This is a paper I co-authored with Dr. CarrieLynn Reinhard of Dominican University. We presented it at the Midwest Popular Culture Association conference that took place from Oct 11-13 in St. Louis, MO. We are currently working on expanding the paper and revising it for publication. As always, we welcome any and all feedback on how to improve the paper.
“I AM THE DOCTOR”: POLYSEMIC RHETORICAL FLEXIBILITY AND NON-TRADITIONAL AUDIENCE RECEPTION IN DOCTOR WHO
Taking a methodological stance that combines political economic industry analysis, rhetorical text criticism and audience/reception analysis, this paper is an examination of the historical trajectory of the long-running BBC series Doctor Who focusing on the interplay between the rhetoric of the text and the nature of its audiences. The examination posits that this interplay results from the one influencing the other as the series strives to maintain rhetorical cohesion – retaining a core rhetorical, narrative and aesthetic identity — and sociocultural relevance – building and maintain a loyal viewership upon which its livelihood depends. This balancing act means that changes in the one will elicit changes in the other, with no perfect middle ground yet reached.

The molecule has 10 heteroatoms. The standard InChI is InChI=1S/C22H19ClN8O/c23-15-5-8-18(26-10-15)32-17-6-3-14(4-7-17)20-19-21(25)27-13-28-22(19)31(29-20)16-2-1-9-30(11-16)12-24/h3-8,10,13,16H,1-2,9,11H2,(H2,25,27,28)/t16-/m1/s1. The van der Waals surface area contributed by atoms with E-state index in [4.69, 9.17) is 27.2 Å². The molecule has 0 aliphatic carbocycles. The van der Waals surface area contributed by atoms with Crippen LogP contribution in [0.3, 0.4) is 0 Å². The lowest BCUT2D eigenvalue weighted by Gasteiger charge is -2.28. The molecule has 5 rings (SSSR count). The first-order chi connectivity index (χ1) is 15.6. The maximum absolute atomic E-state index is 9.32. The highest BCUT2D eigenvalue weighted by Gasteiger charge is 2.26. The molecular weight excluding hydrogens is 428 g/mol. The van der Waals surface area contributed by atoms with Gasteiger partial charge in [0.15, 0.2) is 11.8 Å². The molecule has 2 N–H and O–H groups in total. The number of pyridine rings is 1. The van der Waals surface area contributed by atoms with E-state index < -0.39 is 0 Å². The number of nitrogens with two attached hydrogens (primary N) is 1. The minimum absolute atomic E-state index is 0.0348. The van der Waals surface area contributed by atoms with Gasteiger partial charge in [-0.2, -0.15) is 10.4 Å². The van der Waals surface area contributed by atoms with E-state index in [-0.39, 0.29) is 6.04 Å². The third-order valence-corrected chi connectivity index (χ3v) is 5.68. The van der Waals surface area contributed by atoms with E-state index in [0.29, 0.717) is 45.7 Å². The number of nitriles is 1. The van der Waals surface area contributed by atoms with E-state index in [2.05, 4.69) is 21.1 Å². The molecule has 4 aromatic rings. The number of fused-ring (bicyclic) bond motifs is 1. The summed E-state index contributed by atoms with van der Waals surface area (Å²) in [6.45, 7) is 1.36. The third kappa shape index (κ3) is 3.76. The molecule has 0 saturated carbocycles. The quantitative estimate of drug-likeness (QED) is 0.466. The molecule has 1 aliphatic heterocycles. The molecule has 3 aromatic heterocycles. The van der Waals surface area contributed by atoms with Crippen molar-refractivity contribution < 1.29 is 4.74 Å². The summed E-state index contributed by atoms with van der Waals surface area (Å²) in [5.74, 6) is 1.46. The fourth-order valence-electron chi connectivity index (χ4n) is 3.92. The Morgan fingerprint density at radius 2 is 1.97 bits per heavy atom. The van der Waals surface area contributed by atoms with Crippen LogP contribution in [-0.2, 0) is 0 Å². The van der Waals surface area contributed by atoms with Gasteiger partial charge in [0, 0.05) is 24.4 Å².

Our examination indicates that the trajectory of Doctor Who appears to have been one of audience expansion to audience retraction to audience expansion, as the demographics of the audiences have crossed generational, gender and cultural lines. The new Doctor Who series represents the latest audience expansion as the series has taken strategic moves to become more mainstream and reach out to new audiences. This can be seen in the demographics and activities of its fans. We believe it will be of scholarly interest to see if the 12th (13th?) Doctor’s introduction creates another audience retraction. Ultimately, this presentation examines the interaction of the polysemic text and the polyvalent audience through the fan activities of remixing and cosplay, which represent both identification and appropriation.